BOISE, Idaho — Many pharmacies and clinics in the Gem State are experiencing a shortage of rapid COVID-19 tests.
“For people looking for the rapid at-home tests, the BinaxNOW and some of those other ones we have been getting from pharmacy shelves, those are in short supply in Idaho just like they are elsewhere,” Idaho’s state epidemiologist. Dr. Christine Hahn said.
The COVID-19 testing clinic at Boise State University is one of those facilities experiencing a low supply of rapid tests. According to the clinical program director, Stephanie Hudon, rapid COVID-19 tests are back-ordered four-to-six weeks.
“We have had a really big increase in testing demand over the holiday season," Hudon said. "I think we have had a lot more people with symptoms and with those rapid not being available on the shelves, we are having a lot more people coming in person to test."
According to Hudon, the clinic saw one-to-two positive COVID-19 cases per every 93rd sample before the holiday break. As of Wednesday, they are seeing 20 positives per sample. Hudon added there is a high demand for tests, which could lead to longer wait times.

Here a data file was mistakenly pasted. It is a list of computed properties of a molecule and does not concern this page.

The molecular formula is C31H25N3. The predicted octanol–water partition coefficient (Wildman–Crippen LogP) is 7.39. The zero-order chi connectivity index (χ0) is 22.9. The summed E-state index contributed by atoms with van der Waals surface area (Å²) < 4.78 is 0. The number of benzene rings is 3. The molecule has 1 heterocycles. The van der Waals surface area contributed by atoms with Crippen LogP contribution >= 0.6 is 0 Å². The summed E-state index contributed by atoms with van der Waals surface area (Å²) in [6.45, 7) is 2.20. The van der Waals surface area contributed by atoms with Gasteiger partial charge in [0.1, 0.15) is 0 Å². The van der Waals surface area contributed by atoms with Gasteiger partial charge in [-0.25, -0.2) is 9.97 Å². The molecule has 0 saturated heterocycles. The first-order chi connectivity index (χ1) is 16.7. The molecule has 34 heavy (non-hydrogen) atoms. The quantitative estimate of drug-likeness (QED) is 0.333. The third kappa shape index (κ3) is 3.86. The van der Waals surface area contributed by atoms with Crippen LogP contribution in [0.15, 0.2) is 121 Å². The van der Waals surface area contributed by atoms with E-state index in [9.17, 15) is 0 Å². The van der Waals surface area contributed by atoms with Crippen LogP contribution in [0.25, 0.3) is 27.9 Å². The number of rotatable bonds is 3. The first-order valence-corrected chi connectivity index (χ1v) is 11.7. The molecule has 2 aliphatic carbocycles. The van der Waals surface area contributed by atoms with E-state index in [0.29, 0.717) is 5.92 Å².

“As rapid tests become less available, the turnaround times at all the labs in the valley could potentially be a lot longer,” Hudon said.
According to Executive Medical Director for the Saint Alphonsus Medical Group, Dr. Hansel Ashby, the demand for COVID testing has sharply increased around the holidays, but resources are still available.
“Currently though we certainly have the capacity to test those individuals who would like to be tested,” Ashby said.
However, Saint Alphonsus will only provide rapid tests or PCR tests to patients who display symptoms of COVID-19.
While some experts predict the demand for testing will go down after the holidays, others worry that along with many other states, Idaho too is on the upslope of another COVID surge.
“Myself and colleagues are just kind of waiting for a bit of a storm to hit us, as we look at what's happening in New York as an example, we know that it will unfortunately likely be here,” Ashby said. “We tend to be a little behind national trends so sadly I think that, this is what we are looking forwards to.”
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